Regarding lessons taught by ALTs on subcontracting (itaku) contracts, it became clear that, although MEXT carries out surveys every year through prefectural boards of education and knows the numbers working on these types of contracts, they have an insufficient grasp of the concrete realities.
The union side – because he have many union members working on subcontracting contracts, as well as on the specific results of our own survey – pointed out the illegality and its undeniable bad influence on ALT employment.
We demanded the Ministry take further steps to rectify the illegal situation.
The Ministry also promised to send documents outlining its detailed position on the “10-year rule” for unlimited term contracts in universities.
Furthermore, they confirmed that in case of suspected violations of education-related laws at institutions under ministry jurisdiction, they would accept requests for investigation and rectification.
Those participating from the MHWL asked that, in cases of labour-law violations, we report to (and request rectification from) the Labour Bureau in each prefecture.
Reports were also made about employers introducing a retirement age with the change to unlimited-term contracts, and about the introduction of “5-year renewal limits”.
Discussion was held on where to draw the line between right and wrong on this.
In regard to enrollment in Social Insurance (Shakai Hoken), the MHWL indicated clearly that their plan is to expand enrolment, and reports were given on the state of deliberations within the government.
The current focus of discussion is on company size, and with the goal being to submit a bill to the next year’s regular diet session.
In regards to the union’s demands for part-timers to be able to add up their total hours from multiple employers (which our unions have been demanding for a number of years), the response was that there are currently similar opinions being raised by members of the Social Security Council Pension Subcommittee, but there is yet no decision.
Concerning the “fiscal-yearly appointee” system (KAIKEI NENDO NINYO SHOKUIN), we pointed out that this system is actually making employment even less secure for non-regular (part-time) workers, and that the payment of “bonuses” which do not change overall annual income was not leading to any improvement in conditions.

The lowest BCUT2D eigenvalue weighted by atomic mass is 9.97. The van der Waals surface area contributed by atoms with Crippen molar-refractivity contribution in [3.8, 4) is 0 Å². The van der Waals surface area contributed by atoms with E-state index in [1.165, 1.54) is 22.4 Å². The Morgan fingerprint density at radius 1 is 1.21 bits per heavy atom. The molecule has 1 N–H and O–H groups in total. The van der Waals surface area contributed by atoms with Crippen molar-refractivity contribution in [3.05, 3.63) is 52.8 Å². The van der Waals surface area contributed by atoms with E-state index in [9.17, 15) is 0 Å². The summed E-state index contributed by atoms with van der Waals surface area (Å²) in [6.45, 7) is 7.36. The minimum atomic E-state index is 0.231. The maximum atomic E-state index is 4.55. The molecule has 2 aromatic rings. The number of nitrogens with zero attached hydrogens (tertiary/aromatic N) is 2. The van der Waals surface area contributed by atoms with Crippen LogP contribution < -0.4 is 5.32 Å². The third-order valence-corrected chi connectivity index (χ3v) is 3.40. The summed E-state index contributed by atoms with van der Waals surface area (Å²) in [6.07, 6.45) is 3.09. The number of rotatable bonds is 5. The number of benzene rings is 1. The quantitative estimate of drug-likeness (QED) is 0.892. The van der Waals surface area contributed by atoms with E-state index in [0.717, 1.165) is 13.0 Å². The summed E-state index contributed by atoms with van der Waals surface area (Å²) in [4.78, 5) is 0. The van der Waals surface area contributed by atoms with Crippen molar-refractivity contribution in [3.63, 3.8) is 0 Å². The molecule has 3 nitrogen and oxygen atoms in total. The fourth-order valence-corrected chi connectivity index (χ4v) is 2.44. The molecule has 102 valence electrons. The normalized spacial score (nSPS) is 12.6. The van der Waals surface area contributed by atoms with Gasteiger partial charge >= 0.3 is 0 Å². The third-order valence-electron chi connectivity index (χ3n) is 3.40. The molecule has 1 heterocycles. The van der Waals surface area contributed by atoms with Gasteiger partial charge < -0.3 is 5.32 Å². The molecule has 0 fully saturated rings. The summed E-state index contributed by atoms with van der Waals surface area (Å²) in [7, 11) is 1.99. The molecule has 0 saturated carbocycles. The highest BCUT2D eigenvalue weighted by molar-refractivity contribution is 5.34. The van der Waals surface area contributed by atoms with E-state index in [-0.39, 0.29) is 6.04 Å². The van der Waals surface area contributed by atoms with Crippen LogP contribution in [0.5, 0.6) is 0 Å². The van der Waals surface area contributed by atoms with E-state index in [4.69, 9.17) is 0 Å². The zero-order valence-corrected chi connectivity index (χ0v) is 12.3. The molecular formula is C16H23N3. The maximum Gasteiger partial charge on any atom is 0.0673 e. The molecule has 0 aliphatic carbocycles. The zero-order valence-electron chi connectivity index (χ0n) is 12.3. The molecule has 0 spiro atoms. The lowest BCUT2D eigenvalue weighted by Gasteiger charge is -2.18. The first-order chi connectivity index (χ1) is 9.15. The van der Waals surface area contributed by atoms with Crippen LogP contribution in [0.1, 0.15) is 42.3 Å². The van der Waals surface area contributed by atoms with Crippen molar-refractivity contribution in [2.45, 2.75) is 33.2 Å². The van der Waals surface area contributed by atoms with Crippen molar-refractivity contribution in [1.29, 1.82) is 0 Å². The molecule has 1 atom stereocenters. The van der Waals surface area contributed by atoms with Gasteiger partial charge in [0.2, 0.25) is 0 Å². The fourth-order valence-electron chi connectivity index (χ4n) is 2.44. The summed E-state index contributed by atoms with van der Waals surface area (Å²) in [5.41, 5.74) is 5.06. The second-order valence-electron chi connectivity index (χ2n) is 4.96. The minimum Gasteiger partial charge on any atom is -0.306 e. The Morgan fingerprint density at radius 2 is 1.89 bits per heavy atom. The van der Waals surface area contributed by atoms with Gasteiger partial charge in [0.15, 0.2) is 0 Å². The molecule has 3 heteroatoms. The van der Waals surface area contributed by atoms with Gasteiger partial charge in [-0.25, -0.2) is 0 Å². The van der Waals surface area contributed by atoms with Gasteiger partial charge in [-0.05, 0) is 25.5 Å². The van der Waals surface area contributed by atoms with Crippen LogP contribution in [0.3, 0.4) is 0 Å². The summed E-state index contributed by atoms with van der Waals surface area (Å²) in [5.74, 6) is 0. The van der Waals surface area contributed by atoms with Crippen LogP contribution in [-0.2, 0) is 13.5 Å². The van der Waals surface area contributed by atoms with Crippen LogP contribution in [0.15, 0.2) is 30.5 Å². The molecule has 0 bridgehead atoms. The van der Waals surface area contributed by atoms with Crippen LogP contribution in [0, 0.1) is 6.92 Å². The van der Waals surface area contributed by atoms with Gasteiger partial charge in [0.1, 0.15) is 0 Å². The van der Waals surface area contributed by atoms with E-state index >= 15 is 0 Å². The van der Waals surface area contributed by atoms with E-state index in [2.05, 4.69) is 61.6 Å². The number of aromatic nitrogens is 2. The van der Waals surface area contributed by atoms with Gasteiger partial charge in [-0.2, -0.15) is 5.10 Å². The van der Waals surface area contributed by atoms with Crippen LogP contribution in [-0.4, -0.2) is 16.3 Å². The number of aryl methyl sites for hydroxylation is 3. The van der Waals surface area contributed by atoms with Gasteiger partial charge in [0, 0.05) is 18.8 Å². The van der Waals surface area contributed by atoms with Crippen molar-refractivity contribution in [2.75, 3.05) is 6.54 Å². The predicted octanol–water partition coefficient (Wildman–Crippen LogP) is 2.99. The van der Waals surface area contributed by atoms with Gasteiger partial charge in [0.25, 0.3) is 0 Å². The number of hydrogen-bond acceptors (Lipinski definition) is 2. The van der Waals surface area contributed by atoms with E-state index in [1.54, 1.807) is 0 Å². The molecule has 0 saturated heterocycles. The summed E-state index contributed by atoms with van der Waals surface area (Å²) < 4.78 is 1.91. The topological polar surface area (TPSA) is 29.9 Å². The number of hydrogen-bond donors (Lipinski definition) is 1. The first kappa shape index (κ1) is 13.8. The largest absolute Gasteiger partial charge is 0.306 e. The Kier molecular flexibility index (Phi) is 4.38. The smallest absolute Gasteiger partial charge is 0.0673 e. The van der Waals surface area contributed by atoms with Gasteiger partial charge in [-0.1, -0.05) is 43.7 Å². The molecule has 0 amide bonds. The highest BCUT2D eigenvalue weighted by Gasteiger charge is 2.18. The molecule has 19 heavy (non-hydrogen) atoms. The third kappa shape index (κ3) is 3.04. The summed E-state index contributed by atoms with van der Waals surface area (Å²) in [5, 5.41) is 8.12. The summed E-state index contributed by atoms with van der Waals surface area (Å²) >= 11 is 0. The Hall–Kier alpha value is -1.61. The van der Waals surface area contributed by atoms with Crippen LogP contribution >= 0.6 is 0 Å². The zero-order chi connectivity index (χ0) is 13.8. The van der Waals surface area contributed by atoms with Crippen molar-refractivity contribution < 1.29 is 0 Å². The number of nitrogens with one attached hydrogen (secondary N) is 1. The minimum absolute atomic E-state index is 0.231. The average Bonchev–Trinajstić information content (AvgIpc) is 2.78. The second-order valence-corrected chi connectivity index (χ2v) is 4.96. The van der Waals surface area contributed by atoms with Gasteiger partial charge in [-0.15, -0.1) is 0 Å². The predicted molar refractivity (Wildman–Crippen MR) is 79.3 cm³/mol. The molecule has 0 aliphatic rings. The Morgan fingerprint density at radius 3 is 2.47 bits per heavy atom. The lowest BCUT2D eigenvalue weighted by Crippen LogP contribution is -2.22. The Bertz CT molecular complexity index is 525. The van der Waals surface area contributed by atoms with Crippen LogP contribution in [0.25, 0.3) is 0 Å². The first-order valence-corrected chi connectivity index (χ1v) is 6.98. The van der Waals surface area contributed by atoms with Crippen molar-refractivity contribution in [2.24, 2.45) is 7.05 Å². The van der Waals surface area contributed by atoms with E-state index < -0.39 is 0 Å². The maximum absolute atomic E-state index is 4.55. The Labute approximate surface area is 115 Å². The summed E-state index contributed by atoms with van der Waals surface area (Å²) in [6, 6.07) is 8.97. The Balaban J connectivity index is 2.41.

The Interior Ministry stated that they have given instructions not to place any limits on re-appointment (employment).
In reference to funding for new bonuses, they reported that local governments’ increased expenditures for providing bonuses will be dealt with through local distribution of tax revenue, but the details are still being coordinated.
About hiring ALTs as regular, full-time civil servants as per MEXT’s own directive, MEXT reported that they have repeatedly taken steps on this issue.
However, we pointed out that in reality most boards of education have no idea that this directive was even issued.
In regard to the new law to promote Japanese-language education, the Agency for Cultural Affairs reported that the goal for the moment was for the Cabinet to decide on a basic government policy to present to next year’s regular Diet session.
The union side pointed out that language education is not the only important thing, and that it is also crucial for the various rules in workplaces (work rules, health and safety rules, etc.) to be displayed so that foreign workers could understand them.
On this point, the Agency was in agreement.
The Education Ministry (MEXT) confirmed once more that their answers to the questions found in the unions’ 2019 ALT report would be sent at a later date, and that so would documents concerning their detailed official position on the “10-year rule”.
Negotiations ended by saying all participants would continue communicating.
This continued communication will be a continuation of this day’s meeting and negotiations in another form.
It is sure to bring information that will be useful to our activity in the future.